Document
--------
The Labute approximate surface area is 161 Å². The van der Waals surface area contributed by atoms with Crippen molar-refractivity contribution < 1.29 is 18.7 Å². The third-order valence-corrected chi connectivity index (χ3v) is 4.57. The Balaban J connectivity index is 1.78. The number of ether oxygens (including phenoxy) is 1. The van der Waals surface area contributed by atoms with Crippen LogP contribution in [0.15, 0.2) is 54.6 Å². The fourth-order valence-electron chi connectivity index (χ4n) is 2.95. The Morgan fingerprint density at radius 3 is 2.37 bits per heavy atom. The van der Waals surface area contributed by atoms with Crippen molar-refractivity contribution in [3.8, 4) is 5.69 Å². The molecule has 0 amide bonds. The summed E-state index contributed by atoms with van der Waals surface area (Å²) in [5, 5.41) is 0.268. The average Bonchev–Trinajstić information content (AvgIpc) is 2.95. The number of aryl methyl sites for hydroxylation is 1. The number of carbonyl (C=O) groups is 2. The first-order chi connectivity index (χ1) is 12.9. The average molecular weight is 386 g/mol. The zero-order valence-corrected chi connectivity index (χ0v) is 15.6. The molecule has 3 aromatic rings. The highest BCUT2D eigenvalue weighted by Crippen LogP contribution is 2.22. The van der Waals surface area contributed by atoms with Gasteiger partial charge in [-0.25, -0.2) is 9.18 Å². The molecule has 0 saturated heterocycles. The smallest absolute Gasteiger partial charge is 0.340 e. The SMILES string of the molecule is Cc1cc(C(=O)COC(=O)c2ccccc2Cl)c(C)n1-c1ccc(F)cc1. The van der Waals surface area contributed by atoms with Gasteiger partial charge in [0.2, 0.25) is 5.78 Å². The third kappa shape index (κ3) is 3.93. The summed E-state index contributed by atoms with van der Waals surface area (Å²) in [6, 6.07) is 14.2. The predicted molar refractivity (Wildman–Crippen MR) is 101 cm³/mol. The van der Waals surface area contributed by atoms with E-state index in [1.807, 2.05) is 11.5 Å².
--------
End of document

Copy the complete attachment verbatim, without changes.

The Labute approximate surface area is 161 Å². The van der Waals surface area contributed by atoms with Crippen molar-refractivity contribution < 1.29 is 18.7 Å². The third-order valence-corrected chi connectivity index (χ3v) is 4.57. The Balaban J connectivity index is 1.78. The number of ether oxygens (including phenoxy) is 1. The van der Waals surface area contributed by atoms with Crippen LogP contribution in [0.15, 0.2) is 54.6 Å². The fourth-order valence-electron chi connectivity index (χ4n) is 2.95. The Morgan fingerprint density at radius 3 is 2.37 bits per heavy atom. The van der Waals surface area contributed by atoms with Crippen molar-refractivity contribution in [3.8, 4) is 5.69 Å². The molecule has 0 amide bonds. The summed E-state index contributed by atoms with van der Waals surface area (Å²) in [5, 5.41) is 0.268. The average Bonchev–Trinajstić information content (AvgIpc) is 2.95. The number of aryl methyl sites for hydroxylation is 1. The number of carbonyl (C=O) groups is 2. The first-order chi connectivity index (χ1) is 12.9. The average molecular weight is 386 g/mol. The zero-order valence-corrected chi connectivity index (χ0v) is 15.6. The molecule has 3 aromatic rings. The highest BCUT2D eigenvalue weighted by Crippen LogP contribution is 2.22. The van der Waals surface area contributed by atoms with Gasteiger partial charge in [-0.25, -0.2) is 9.18 Å². The molecule has 0 saturated heterocycles. The smallest absolute Gasteiger partial charge is 0.340 e. The SMILES string of the molecule is Cc1cc(C(=O)COC(=O)c2ccccc2Cl)c(C)n1-c1ccc(F)cc1. The van der Waals surface area contributed by atoms with Gasteiger partial charge in [0.2, 0.25) is 5.78 Å². The third kappa shape index (κ3) is 3.93. The summed E-state index contributed by atoms with van der Waals surface area (Å²) in [6, 6.07) is 14.2. The predicted molar refractivity (Wildman–Crippen MR) is 101 cm³/mol. The van der Waals surface area contributed by atoms with E-state index in [1.807, 2.05) is 11.5 Å².